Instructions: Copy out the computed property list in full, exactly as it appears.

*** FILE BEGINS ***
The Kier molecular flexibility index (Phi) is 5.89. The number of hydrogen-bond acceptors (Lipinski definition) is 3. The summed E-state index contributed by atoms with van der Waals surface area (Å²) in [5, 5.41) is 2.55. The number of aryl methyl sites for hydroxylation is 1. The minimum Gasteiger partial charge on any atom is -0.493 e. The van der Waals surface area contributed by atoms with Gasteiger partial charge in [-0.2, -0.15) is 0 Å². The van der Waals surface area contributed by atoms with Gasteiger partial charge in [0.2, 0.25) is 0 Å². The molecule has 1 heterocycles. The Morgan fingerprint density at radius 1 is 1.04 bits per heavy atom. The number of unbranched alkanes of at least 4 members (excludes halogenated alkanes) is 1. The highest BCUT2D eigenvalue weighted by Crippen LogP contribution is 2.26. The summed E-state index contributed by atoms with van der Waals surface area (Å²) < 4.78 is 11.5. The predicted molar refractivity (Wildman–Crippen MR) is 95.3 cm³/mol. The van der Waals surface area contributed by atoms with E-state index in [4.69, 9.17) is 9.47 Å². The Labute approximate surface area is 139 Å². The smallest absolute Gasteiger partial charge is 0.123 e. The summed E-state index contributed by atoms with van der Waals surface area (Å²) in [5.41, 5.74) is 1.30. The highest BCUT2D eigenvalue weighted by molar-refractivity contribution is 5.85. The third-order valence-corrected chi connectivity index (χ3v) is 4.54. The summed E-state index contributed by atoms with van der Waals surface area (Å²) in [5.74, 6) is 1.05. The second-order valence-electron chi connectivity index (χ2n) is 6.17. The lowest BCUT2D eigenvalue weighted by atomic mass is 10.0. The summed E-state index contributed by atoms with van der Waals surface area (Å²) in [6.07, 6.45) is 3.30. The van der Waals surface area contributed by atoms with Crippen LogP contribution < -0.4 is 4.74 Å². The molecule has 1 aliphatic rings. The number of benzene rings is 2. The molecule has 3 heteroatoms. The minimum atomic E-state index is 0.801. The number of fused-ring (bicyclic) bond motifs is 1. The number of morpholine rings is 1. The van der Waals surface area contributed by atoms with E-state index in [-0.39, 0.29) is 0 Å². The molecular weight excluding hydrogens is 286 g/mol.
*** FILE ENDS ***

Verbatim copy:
The Kier molecular flexibility index (Phi) is 5.89. The number of hydrogen-bond acceptors (Lipinski definition) is 3. The summed E-state index contributed by atoms with van der Waals surface area (Å²) in [5, 5.41) is 2.55. The number of aryl methyl sites for hydroxylation is 1. The minimum Gasteiger partial charge on any atom is -0.493 e. The van der Waals surface area contributed by atoms with Gasteiger partial charge in [-0.2, -0.15) is 0 Å². The van der Waals surface area contributed by atoms with Gasteiger partial charge in [0.2, 0.25) is 0 Å². The molecule has 1 heterocycles. The Morgan fingerprint density at radius 1 is 1.04 bits per heavy atom. The number of unbranched alkanes of at least 4 members (excludes halogenated alkanes) is 1. The highest BCUT2D eigenvalue weighted by Crippen LogP contribution is 2.26. The summed E-state index contributed by atoms with van der Waals surface area (Å²) < 4.78 is 11.5. The predicted molar refractivity (Wildman–Crippen MR) is 95.3 cm³/mol. The van der Waals surface area contributed by atoms with E-state index in [4.69, 9.17) is 9.47 Å². The Labute approximate surface area is 139 Å². The smallest absolute Gasteiger partial charge is 0.123 e. The summed E-state index contributed by atoms with van der Waals surface area (Å²) in [5.41, 5.74) is 1.30. The highest BCUT2D eigenvalue weighted by molar-refractivity contribution is 5.85. The third-order valence-corrected chi connectivity index (χ3v) is 4.54. The summed E-state index contributed by atoms with van der Waals surface area (Å²) in [5.74, 6) is 1.05. The second-order valence-electron chi connectivity index (χ2n) is 6.17. The lowest BCUT2D eigenvalue weighted by atomic mass is 10.0. The summed E-state index contributed by atoms with van der Waals surface area (Å²) in [6.07, 6.45) is 3.30. The van der Waals surface area contributed by atoms with Crippen LogP contribution < -0.4 is 4.74 Å². The molecule has 1 aliphatic rings. The number of benzene rings is 2. The molecule has 3 heteroatoms. The minimum atomic E-state index is 0.801. The number of fused-ring (bicyclic) bond motifs is 1. The number of morpholine rings is 1. The van der Waals surface area contributed by atoms with E-state index in [-0.39, 0.29) is 0 Å². The molecular weight excluding hydrogens is 286 g/mol.